November 16, 2016 - Sustainable Pittsburgh
Energy Innovation (EI) is a biweekly newsletter of the
Energy for the Power of 32 initiative
EI Energy Innovation
news and events accelerating sustainable development for the power of 32
Upcoming Events

November 16th, 2016 (8:30 am - 5:00 pm)
University of Pittsburgh University Club, Ballroom B
123 University Place, Pittsburgh, PA
Presented by: League of Women Voters

Among the highlights of the conference: Brian Schwartz MD, of Johns Hopkins University and the Geisinger Center for Health Research, will present the study on fracking and asthma recently published in JAMA Internal Medicine (Journal of the American Medical Association)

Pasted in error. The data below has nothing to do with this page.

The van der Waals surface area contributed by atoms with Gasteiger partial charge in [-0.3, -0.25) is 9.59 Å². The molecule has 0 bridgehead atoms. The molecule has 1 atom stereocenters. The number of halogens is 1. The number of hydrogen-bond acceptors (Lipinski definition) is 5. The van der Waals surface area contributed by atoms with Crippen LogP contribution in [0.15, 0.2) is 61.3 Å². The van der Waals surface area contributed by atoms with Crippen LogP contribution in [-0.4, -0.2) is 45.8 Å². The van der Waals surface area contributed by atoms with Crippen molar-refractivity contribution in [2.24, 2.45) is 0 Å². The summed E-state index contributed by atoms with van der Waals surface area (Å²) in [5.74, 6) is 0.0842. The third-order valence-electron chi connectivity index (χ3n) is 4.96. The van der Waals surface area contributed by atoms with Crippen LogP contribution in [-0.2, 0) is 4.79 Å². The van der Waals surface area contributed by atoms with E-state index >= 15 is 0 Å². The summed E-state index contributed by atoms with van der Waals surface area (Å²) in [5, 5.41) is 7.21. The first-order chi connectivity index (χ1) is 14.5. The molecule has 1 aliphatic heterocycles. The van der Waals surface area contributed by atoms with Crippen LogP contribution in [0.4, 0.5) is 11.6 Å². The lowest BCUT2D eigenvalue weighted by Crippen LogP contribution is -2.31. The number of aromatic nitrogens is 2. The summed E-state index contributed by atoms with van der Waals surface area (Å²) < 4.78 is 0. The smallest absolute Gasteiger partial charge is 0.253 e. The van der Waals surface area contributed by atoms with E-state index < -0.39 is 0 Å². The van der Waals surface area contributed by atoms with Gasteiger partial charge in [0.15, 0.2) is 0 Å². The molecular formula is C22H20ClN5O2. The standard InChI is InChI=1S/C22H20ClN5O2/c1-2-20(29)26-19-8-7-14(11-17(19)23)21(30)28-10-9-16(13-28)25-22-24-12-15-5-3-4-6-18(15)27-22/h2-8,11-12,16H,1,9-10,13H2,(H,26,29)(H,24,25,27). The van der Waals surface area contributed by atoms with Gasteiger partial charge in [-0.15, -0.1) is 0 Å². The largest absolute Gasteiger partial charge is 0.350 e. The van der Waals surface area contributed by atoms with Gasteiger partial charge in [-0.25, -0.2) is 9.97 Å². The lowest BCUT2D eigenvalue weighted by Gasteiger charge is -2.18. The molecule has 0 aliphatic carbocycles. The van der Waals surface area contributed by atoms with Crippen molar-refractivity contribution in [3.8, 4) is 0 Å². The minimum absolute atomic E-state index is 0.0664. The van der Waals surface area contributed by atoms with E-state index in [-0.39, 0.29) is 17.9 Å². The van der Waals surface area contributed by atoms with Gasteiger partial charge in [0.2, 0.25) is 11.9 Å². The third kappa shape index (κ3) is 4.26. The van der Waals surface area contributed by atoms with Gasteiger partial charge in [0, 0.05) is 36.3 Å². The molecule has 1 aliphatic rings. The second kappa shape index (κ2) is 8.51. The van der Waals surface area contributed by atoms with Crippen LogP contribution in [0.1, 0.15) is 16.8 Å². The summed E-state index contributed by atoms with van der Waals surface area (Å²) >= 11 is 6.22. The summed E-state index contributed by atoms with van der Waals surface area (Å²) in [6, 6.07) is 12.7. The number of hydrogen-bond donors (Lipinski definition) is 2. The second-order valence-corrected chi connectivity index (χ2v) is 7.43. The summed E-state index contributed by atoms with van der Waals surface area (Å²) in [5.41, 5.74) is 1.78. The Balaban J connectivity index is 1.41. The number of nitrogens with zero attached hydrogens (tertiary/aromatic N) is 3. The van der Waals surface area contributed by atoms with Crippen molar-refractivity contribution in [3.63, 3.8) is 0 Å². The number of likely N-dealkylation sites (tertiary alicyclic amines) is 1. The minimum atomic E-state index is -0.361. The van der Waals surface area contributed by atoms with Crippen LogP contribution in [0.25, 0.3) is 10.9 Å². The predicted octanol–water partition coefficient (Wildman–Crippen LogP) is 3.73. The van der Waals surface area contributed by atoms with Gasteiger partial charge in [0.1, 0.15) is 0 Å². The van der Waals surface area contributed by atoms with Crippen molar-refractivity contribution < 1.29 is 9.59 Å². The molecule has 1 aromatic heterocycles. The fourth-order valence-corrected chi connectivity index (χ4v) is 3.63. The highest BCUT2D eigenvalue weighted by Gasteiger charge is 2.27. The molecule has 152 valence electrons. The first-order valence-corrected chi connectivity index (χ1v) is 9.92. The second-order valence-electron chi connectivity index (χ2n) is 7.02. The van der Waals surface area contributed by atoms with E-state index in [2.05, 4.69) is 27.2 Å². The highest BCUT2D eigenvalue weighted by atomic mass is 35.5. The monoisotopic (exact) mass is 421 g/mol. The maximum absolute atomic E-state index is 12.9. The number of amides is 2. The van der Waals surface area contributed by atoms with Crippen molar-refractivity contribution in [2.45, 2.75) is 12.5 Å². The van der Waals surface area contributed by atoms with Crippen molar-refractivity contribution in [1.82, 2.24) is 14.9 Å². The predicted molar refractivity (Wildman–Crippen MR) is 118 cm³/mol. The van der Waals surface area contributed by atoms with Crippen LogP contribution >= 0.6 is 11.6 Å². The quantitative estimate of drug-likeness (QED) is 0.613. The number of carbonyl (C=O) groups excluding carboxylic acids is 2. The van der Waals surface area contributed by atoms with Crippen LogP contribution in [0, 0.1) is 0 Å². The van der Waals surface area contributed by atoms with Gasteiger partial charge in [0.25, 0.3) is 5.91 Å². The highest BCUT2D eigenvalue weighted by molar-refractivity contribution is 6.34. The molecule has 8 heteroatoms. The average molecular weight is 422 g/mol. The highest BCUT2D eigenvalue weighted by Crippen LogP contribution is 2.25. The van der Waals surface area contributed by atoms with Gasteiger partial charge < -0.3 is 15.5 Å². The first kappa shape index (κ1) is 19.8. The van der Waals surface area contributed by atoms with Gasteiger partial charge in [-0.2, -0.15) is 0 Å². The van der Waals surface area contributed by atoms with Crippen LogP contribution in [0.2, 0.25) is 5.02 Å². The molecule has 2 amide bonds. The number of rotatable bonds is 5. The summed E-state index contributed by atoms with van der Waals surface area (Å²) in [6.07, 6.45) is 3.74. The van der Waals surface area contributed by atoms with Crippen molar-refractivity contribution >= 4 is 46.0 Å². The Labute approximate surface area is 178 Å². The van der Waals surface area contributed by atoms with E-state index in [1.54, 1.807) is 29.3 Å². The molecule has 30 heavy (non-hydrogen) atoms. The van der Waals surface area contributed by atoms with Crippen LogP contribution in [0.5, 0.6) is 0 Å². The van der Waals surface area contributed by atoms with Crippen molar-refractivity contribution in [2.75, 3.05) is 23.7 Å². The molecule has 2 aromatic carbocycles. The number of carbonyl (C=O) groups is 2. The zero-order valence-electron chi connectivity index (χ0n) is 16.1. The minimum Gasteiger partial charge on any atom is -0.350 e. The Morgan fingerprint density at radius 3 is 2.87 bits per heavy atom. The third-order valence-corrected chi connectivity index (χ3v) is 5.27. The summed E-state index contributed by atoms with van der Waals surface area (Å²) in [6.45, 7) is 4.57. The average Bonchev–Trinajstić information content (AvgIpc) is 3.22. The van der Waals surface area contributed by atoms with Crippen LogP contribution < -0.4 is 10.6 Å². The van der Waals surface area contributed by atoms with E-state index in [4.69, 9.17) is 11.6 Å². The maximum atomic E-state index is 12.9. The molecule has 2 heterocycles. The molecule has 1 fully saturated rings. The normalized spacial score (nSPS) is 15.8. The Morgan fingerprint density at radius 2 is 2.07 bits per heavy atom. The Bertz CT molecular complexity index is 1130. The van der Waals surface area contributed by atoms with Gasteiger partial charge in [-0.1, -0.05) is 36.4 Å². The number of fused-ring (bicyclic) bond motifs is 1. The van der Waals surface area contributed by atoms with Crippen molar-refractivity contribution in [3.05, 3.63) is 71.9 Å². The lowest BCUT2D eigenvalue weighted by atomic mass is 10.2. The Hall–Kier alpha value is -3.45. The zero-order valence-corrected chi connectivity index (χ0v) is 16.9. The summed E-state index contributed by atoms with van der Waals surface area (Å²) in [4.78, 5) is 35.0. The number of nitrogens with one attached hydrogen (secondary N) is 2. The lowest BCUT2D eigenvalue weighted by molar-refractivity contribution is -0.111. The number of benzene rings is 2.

November 30th, 2016 (1:00 pm - 3:00 pm)
Presented by: United States Department of Energy

The Office of Indian Energy has co-funded a variety of energy-related projects on tribal lands that can sustain long-term economic growth. Through these projects, tribes have built the institutional capacity to manage their energy needs, assessed the feasibility of energy efficiency and renewable energy installations, and demonstrated the viability of clean energy on tribal lands. Attendees will hear about successful projects that contributed to over 320 buildings being audited or retrofitted, moved more than 580 MW of renewable energy projects towards development, assessed the potential for more than 4000 MW of renewable energy generation, and trained more than 170 tribal members on energy topics.